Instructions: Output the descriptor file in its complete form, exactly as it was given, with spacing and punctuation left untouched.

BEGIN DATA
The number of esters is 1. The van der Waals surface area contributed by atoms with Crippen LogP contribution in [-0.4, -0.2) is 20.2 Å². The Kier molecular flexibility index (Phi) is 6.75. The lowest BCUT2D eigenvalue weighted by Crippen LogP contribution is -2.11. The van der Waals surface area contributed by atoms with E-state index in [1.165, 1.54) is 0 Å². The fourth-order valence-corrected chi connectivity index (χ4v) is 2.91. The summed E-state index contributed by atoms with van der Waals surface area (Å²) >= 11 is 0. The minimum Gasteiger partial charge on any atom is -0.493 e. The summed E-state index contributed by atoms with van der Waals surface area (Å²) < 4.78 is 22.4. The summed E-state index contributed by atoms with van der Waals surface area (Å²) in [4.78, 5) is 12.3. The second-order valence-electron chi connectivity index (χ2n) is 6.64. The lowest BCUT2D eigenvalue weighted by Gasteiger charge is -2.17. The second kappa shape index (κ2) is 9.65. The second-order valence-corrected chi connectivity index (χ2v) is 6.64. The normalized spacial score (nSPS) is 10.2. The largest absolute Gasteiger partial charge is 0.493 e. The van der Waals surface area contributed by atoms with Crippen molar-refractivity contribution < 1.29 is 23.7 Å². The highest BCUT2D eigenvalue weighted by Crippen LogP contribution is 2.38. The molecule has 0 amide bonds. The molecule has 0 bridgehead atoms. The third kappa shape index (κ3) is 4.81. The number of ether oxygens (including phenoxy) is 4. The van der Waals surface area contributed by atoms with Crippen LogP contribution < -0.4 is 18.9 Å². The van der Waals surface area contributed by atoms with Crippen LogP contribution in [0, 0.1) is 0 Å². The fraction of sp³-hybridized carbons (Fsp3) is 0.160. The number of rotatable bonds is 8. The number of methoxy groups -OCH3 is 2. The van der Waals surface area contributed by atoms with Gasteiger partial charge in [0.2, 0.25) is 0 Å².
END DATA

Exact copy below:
The number of esters is 1. The van der Waals surface area contributed by atoms with Crippen LogP contribution in [-0.4, -0.2) is 20.2 Å². The Kier molecular flexibility index (Phi) is 6.75. The lowest BCUT2D eigenvalue weighted by Crippen LogP contribution is -2.11. The van der Waals surface area contributed by atoms with E-state index in [1.165, 1.54) is 0 Å². The fourth-order valence-corrected chi connectivity index (χ4v) is 2.91. The summed E-state index contributed by atoms with van der Waals surface area (Å²) >= 11 is 0. The minimum Gasteiger partial charge on any atom is -0.493 e. The summed E-state index contributed by atoms with van der Waals surface area (Å²) < 4.78 is 22.4. The summed E-state index contributed by atoms with van der Waals surface area (Å²) in [4.78, 5) is 12.3. The second-order valence-electron chi connectivity index (χ2n) is 6.64. The lowest BCUT2D eigenvalue weighted by Gasteiger charge is -2.17. The second kappa shape index (κ2) is 9.65. The second-order valence-corrected chi connectivity index (χ2v) is 6.64. The normalized spacial score (nSPS) is 10.2. The largest absolute Gasteiger partial charge is 0.493 e. The van der Waals surface area contributed by atoms with Crippen molar-refractivity contribution < 1.29 is 23.7 Å². The highest BCUT2D eigenvalue weighted by Crippen LogP contribution is 2.38. The molecule has 0 amide bonds. The molecule has 0 bridgehead atoms. The third kappa shape index (κ3) is 4.81. The number of ether oxygens (including phenoxy) is 4. The van der Waals surface area contributed by atoms with Crippen LogP contribution < -0.4 is 18.9 Å². The van der Waals surface area contributed by atoms with Crippen LogP contribution in [0, 0.1) is 0 Å². The fraction of sp³-hybridized carbons (Fsp3) is 0.160. The number of rotatable bonds is 8. The number of methoxy groups -OCH3 is 2. The van der Waals surface area contributed by atoms with Gasteiger partial charge in [0.2, 0.25) is 0 Å².